The California Department of Business Oversight recently issued a report on its Broker-Dealer/Investment Adviser Program. This report was required by the Budget Act of 2014. Although short, the report provides some interesting data about California’s oversight of investment advisers and broker-dealers.
- In the last five years, the number of investment adviser firms subject to examination by the BDO has increased nearly 15% from 3,255 to 3,737. In 1996, regulation of investment advisers was divided between the states and the Securities and Exchange Commission pursuant to the National Securities Markets Improvement Act based on the amount of assets under management. As a result, states license and examine smaller investment advisers while the SEC licenses and examines larger investment advisers. In 2010, Congress adjusted the registration thresholds pursuant to the Dodd Frank Wall Street Reform and Consumer Protection Act.
- In the same five year period, the number of broker dealer firms has declined approximately 9.5% from 3,210 to 2,906. Unlike investment advisers, broker-dealers must in nearly all cases register with both the states and the SEC.
- The DBO examined only 6.21% of investment adviser firms in 2015-2016. If this seems like a very small percentage, it actually represents a nearly 330% increase in examinations from the prior year.
- The DBO conducted even fewer examinations of broker-dealers. In 2015-2016, the DBO examined only 23 of the 2,906 (0.8%) registered broker-dealers.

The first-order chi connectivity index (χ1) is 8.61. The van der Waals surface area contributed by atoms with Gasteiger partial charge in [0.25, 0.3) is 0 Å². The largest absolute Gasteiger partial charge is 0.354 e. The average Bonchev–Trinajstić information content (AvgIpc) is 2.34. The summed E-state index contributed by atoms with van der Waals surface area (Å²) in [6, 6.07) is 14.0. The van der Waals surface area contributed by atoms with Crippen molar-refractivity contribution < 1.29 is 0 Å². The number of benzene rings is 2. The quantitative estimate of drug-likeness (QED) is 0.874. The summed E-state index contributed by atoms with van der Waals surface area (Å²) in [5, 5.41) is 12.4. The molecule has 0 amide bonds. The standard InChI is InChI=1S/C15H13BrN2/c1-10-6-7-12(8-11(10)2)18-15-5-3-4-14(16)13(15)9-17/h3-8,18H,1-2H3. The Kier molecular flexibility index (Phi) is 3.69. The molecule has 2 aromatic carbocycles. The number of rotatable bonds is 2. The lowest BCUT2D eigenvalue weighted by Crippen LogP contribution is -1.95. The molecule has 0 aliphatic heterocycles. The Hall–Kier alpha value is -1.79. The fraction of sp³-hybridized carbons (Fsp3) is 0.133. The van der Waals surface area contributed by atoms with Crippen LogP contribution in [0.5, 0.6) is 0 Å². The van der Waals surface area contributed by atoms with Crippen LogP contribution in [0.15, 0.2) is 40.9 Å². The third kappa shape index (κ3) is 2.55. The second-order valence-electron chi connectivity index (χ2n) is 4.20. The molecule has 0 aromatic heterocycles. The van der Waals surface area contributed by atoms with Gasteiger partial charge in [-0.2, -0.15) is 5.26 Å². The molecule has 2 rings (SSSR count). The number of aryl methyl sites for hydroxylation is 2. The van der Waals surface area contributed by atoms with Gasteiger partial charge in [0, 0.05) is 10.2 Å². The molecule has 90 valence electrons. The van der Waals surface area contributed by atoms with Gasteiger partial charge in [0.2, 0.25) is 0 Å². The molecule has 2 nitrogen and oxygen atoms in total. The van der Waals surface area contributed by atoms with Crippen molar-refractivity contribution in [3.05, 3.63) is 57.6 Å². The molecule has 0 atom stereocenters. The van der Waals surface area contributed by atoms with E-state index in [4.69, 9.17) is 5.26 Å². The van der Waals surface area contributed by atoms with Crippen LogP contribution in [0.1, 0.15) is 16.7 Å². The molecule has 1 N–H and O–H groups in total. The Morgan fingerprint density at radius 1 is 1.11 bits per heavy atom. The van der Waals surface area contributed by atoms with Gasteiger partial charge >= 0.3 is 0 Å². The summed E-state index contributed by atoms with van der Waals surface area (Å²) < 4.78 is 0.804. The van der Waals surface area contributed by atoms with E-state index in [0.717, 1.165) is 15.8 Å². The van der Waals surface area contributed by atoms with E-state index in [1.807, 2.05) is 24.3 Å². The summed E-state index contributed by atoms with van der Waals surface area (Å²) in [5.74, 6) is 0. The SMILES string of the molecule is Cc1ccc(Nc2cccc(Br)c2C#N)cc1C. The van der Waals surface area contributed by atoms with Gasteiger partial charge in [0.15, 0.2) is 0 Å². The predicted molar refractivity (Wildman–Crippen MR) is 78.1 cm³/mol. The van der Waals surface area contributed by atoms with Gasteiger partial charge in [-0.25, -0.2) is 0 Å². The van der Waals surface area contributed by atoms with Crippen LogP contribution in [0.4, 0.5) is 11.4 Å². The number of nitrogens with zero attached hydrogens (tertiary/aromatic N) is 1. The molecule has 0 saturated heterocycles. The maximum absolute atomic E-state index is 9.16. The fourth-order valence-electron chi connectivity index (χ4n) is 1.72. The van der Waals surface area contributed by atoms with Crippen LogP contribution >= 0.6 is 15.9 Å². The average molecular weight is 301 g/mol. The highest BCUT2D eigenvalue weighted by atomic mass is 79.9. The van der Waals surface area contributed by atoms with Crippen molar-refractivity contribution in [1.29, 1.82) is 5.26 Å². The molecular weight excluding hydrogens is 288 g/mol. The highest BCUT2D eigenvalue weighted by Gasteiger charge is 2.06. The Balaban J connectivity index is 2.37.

- The DBO referred 10 of the 269 licensees examined (nearly 4%) to its Enforcement Division for license revocations. At this rate, the DBO would have referred about 246 of its investment adviser and broker-dealer licensees to its Enforcement Division if the DBO had examined all 6,643 of its licensees.
- Currently the DBO has 73 authorized positions. Of these positions, 47 are allocated to examinations, 7 to licensing, and 19 to program support. The DBO estimates that it would require a 545% increase in the number of examiners to achieve a four year examination cycle. This represents an additional 256 positions.
The report raises some important questions. Is a four-year examination cycle the most cost effective means of protecting investors? Would a risk based or enforcement only approach be a better use of resources? Should examinations be more narrowly focused? Are there private sector assurance alternatives that would provide the same or better levels of investor protection at a lower cost?